Trailer Park Controversy Lands in Court
Property Owner Claims City Wants Him "Out of the Way" for DOT Project
A trailer park controversy in South Columbus landed in Superior Court Friday afternoon.
The City put residents of the Fort Benning Estates on notice over the Christmas holidays telling them they had to relocate because the property was declared uninhabitable.
Codes and Inspections noted raw sewage at the trailer park on Farr Road and promptly told people to get out.
The owner of the trailer park suggested it was prime real estate now and that’s why the city suddenly cares about living conditions.
Judge John Allen making a cameo appearance in Court told the parties he would listen but he didn’t have jurisdiction or the authority to issue a ruling on the dispute.
The Judge suggested they use the time to “work it out”.
City attorneys told Caleb Walsh , the owner of the Fort Benning Estates they don’t want his property they just want him to clean it up.
The trailer park they said was “in a state of squalor” and raw sewage seeping out was a deal breaker ordering residents to vacate immediately.
Walsh zeroed in on the Columbus Water Works and his bills that skyrocketed into the thousands in a matter of 90 days because he argued the pressure is too high.
“My attorneys, several attorneys, experts said you know maybe Columbus Water Works isn’t being so reasonable and maybe this whole city problem is something much bigger than this because really they want me out of the way,” Walsh told First News exclusively after the hearing.
Out of the way he says for that $55 million dollar Department of Transportation Project or TSPLOST targeting improvements and off ramps to I-185 in South Columbus.
Construction is scheduled to begin next year.
The attorney for the Water Works shot back leaky pipes are the property owner’s problem and the rubbish is the source of the problem not the water company.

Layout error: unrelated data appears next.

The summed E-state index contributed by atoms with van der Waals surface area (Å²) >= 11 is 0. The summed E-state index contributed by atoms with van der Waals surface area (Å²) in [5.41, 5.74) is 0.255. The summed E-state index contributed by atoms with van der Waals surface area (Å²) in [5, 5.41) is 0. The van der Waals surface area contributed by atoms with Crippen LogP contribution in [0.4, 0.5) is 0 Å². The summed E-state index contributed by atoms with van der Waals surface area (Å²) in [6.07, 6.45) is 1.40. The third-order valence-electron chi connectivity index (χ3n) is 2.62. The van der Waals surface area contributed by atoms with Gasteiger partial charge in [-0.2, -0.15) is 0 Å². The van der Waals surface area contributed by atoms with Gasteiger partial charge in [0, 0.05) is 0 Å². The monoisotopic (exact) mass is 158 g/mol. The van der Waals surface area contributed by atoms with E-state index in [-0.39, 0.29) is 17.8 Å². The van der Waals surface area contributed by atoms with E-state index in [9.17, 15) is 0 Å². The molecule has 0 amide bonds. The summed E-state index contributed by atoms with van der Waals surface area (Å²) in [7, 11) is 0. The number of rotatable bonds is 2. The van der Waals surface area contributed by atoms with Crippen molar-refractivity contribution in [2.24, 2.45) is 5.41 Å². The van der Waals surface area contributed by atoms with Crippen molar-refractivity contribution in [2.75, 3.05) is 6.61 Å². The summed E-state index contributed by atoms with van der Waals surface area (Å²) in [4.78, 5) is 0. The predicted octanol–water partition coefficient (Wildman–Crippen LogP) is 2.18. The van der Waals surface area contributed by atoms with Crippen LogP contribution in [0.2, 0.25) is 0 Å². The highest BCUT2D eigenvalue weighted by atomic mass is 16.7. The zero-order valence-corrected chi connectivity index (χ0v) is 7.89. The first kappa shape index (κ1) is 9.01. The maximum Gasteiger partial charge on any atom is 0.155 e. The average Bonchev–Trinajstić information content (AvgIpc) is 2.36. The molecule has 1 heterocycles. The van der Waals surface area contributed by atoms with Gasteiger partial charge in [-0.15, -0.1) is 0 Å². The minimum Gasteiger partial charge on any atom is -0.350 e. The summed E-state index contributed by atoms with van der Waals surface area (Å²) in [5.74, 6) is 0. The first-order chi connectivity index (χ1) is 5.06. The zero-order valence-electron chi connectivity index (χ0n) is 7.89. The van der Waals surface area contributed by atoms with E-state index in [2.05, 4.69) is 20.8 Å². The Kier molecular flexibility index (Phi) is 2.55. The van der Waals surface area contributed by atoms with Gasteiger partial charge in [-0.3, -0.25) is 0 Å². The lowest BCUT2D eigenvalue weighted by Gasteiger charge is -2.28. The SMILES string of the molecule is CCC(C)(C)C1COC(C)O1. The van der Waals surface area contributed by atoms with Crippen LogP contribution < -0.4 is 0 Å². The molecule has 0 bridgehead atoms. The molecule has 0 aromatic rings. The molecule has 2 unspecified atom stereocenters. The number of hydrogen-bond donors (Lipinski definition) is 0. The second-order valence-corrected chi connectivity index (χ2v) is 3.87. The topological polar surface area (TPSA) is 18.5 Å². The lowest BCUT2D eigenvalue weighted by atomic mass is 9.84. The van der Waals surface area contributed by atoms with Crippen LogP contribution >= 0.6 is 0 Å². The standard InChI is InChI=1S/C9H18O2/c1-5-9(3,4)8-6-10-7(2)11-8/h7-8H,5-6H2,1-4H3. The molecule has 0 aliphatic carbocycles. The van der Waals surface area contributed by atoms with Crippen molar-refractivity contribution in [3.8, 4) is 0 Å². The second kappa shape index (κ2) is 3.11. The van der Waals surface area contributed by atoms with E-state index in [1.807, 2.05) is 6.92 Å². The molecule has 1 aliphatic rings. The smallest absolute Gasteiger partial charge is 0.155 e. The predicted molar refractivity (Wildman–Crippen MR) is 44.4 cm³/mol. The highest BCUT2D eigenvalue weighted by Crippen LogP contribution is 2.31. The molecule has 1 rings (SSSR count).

“There would be no shut down. There wouldn’t be 60 families being put out if there was a little rubbish on the ground. This is water pipes bursting which caused the city to create violations because the Water Works will not work with me on the water pressure,” Walsh said.
The City gave the property owner a short list of things that needed to be done to bring the property in compliance, including removing the human waste, assessing each trailer for structural integrity and removing those not up to snuff.
“My hands are really tied because the City is saying fix the plumbing issues which is really the core. The rubbish on the ground, that’s 15 minutes of (cleaning up). That’s something caused just by default,” Walsh said.
Ultimately there was no real resolution with the Columbus Water Works threatening to pull the water meters from the property on Monday even though the City granted a 30 day extension to get those needed repairs completed, without water it will be incredibly difficult.
The owner returned to the courthouse for a second time late this afternoon and has agreed to pay his outstanding water bills which top nearly a hundred grand now for all of his property.
Caleb Walsh says he believes his residents can’t be forced to leave without a formal eviction notice but will work to make the upgrades requested by the city Codes and Inspections Department.